With a permanent collection of over 4.5 million objects, London’s Victoria & Albert Museum is the world’s largest museum of decorative arts and design. You would need many years – maybe a lifetime – to look through this unequalled treasure trove so what better solution than hiring a Blue Badge Tourist Guide to select and explain some of the exceptional artefacts on display. Spanning 5,000 years of art making throughout Europe, North America, Asia and North Africa, where else would the golden throne of a Maharaja rub shoulders with an Issey Miyake dress made of recycled material? Those design students roaming around in awe, ambitiously seeking inspiration, understandably look enthralled and if you need further reasons for a visit here is some inspirational food for thought:
1. A Victorian wardrobe designed by Thomas Hopper for Penrhyn Castle was once owned by Mick Jagger and installed at his house Stargroves, near Newbury. It is now on display in the British Galleries.
2. ‘Tipu’s Tiger’ is one of the Victoria & Albert Museum’s most famous objects. Created for Tipu Sultan, ruler of Mysore in South India from 1782 to 1799, it is an almost life-sized semi-automaton of a tiger mauling a European soldier. Inside the tiger’s body is an organ which when operated makes the man’s arm lift up and down and produces noises imitating his moans.
Victoria & Albert Museum: ‘Tipu’s Tiger’, 1780s or 1790s, Mysore, India. Museum no 2545 (IS). Photo Credit: © Victoria & Albert Museum, London.
3. One of the most famous British fashion designers represented at the Victoria & Albert Museum is Vivienne Westwood. Inspired by the furniture of André Charles Boulle, cabinet-maker to Louis XIV, for her ‘Portrait’ collection A/W 1990 she created dresses in black velvet, over-printed in gold. You can see an impressive Boulle ‘armoire’ in room 5 in the Europe 1600-1815 Gallery.
4. In 1857, a cast of Michelangelo’s famous ‘David’ from the original statue in Florence, was an early acquisition of the Victoria & Albert Museum. It is said that on Queen Victoria’s first visit to the museum, she was so shocked by David’s nudity that a proportionally accurate fig leaf with two hooks was later commissioned, to be kept ready for any future royal visits.
Victoria & Albert Museum: Michelangelo’s David, plaster cast c 1856, gallery 46b, the Weston Cast Court. Photo Credit: © Ingrid M Wallenborg.
5. One of the treasures in the Nehru Gallery is a unique and exquisite wine cup of white nephrite jade, made in 1657 for the Indian Emperor Shah Jahan, famous as the builder of the Taj Mahal. It was acquired by Colonel Charles Seton Guthrie, who served in India from 1828 to 1857 and was an important collector of Mughal Empire jade and rock crystal objects.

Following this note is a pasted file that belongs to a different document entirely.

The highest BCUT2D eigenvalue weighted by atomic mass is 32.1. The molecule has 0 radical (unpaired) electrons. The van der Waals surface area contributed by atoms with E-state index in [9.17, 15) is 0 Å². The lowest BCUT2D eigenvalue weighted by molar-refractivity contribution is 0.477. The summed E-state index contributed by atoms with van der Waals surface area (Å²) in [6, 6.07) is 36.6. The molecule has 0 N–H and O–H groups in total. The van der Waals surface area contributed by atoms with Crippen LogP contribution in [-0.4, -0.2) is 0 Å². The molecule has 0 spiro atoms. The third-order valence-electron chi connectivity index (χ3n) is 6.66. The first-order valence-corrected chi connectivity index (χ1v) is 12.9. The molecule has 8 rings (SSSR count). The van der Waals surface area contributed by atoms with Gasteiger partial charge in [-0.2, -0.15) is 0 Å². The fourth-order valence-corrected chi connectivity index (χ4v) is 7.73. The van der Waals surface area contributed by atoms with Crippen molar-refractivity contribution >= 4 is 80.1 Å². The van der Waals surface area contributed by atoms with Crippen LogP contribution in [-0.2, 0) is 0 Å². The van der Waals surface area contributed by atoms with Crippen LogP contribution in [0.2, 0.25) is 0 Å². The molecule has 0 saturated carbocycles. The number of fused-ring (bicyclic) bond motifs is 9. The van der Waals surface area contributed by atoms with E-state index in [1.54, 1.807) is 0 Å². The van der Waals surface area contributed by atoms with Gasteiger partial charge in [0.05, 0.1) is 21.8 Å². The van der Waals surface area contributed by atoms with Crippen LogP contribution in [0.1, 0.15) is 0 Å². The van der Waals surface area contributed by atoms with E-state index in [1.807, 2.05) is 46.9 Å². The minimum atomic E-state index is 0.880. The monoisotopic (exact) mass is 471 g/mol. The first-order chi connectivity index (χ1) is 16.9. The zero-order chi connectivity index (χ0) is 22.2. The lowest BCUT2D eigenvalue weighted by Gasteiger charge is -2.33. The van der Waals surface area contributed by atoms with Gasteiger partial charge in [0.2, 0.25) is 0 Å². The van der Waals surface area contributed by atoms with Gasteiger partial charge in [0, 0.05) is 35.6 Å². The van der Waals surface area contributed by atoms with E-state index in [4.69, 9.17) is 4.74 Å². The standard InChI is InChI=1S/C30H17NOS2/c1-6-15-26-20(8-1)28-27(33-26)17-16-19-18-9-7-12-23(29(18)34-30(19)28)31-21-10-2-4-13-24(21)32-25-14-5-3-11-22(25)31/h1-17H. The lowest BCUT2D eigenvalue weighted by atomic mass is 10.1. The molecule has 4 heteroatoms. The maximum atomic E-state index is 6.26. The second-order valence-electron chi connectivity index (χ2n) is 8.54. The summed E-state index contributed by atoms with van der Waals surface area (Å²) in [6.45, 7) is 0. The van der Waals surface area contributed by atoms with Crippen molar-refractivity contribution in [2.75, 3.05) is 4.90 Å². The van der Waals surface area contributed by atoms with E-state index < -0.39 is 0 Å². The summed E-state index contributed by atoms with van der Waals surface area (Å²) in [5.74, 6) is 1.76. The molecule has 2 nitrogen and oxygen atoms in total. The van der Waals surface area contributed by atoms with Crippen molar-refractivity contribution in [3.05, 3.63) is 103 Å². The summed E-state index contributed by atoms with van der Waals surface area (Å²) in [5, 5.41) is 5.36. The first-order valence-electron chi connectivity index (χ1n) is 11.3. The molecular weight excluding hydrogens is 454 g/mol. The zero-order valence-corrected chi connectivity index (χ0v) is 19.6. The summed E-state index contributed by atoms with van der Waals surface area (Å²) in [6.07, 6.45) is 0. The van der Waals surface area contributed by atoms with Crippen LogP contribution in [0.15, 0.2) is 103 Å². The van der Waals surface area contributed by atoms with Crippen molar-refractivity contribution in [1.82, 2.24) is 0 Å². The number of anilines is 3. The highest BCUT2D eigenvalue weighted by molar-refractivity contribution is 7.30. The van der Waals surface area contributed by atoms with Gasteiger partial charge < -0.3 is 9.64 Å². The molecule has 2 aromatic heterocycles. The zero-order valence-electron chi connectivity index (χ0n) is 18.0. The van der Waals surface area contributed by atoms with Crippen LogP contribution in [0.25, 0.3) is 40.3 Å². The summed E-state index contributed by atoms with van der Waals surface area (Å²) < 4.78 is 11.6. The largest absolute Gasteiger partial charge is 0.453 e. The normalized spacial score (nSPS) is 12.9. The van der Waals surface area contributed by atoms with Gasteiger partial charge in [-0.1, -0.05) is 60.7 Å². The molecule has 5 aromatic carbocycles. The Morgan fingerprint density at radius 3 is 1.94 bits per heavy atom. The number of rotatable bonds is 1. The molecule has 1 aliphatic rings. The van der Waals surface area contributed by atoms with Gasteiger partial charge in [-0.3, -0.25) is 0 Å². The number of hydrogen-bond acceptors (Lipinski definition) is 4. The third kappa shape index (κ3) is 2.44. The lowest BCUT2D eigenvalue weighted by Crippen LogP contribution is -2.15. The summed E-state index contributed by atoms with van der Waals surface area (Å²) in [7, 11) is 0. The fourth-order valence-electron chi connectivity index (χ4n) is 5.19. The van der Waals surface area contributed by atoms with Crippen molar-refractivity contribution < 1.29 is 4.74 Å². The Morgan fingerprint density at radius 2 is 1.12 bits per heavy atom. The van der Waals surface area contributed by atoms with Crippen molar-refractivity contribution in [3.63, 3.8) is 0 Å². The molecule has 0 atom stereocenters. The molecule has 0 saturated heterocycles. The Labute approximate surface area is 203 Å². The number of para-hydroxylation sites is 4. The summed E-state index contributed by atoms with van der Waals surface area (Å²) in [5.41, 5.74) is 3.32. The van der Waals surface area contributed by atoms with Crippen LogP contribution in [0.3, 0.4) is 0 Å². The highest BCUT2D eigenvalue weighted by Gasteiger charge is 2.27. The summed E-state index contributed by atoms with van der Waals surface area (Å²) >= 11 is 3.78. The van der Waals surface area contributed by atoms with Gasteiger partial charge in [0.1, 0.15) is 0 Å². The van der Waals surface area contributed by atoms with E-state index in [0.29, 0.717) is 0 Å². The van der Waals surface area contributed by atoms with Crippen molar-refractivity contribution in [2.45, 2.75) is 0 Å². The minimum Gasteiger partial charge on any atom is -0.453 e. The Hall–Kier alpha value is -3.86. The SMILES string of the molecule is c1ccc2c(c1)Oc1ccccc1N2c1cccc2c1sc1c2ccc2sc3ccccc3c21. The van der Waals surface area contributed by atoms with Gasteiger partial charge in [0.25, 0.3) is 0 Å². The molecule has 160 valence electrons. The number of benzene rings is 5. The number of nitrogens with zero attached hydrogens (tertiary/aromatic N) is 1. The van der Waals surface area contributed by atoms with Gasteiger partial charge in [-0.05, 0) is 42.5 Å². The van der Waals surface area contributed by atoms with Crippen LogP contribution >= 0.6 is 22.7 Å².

6. “Vulgar, dramatic and absolutely fabulous” – that is how some describe the glass sculpture by Dale Chihuly that since 2001 hangs from the ceiling in the Victoria & Albert Museum’s entrance hall. Chihuly’s extravagant blown glass, inspired by the historic techniques of the Murano glassworks in Venice, remains breathtakingly unique and sometimes heavy: this piece weighs 3800 lb including the chain and armature!
Victoria & Albert Museum: Blown glass Chandelier by Dale Chihuly. Photo Credit: © Victoria & Albert Museum, London.
7. In the fashion gallery you can compare Prime Minister Margaret Thatcher’s ‘power dressing’ style with outfits by the award winning couturier Alexander McQueen. A blue Aquascutum suit which Margaret Thatcher wore as she cast her vote in the 1987 election is quite a contrast to a coat by a designer often called the ‘enfant terrible’ of British fashion!
8. The beautiful Ardabil Carpet from Iran is of exceptional quality, design and size – it is huge – and is the world’s oldest dated carpet. Its importance and influenced is proved by the number of famous copies made; there is an ‘Ardabil’ at 10, Downing Street and Hitler, too, had an ‘Ardabil’ in his Berlin office.
Victoria & Albert Museum: The Ardabil Carpet, medallion carpet, wool knotted pile on silk foundation, Safavid Iran, dated 946H, 1539-40. Photo Credit: Victoria & Albert Museum, London.
9. Fractal Table II is a fascinating example of future design possibilities. Made in 2011, it was designed using an additive digital manufacturing technique known as stereo lithography. Its complex structure is based on the form of the dragon tree and it was first designed as a computer model. With the help of liquid epoxy resin and UV lasers, the table gradually took shape. This remarkable piece of furniture highlights the huge potential of 3D printing techniques, still only in their infancy.
10. The stunning iron screen from Hereford Cathedral is a wonderful example of Gothic Revival. Made of 14,000 pieces, it was totally dismantled when a team of 38 conservation and reconstruction professionals carefully restored it to its former glory.
Victoria & Albert Museum: The Hereford Screen – Victorian metalwork choir screen in the Gothic Revival style. Photo Credit: © Victoria & Albert Museum, London.
This is just skimming the surface of this immense museum once called ‘an extremely capacious handbag’.
The Victoria & Albert Museum is also, according to a survey, the most romantic museum in the United Kingdom – another reason for a visit? – and a regular film location, recently featured in Tinker Tailor, Soldier Spy (2011). Why not let an expert Blue Badge Tourist Guide take you round the world of art and design, helping you to fully discover and appreciate the tremendous skill and ingenuity of artists and designers past and present and revealing the endless variety of human cultural expression!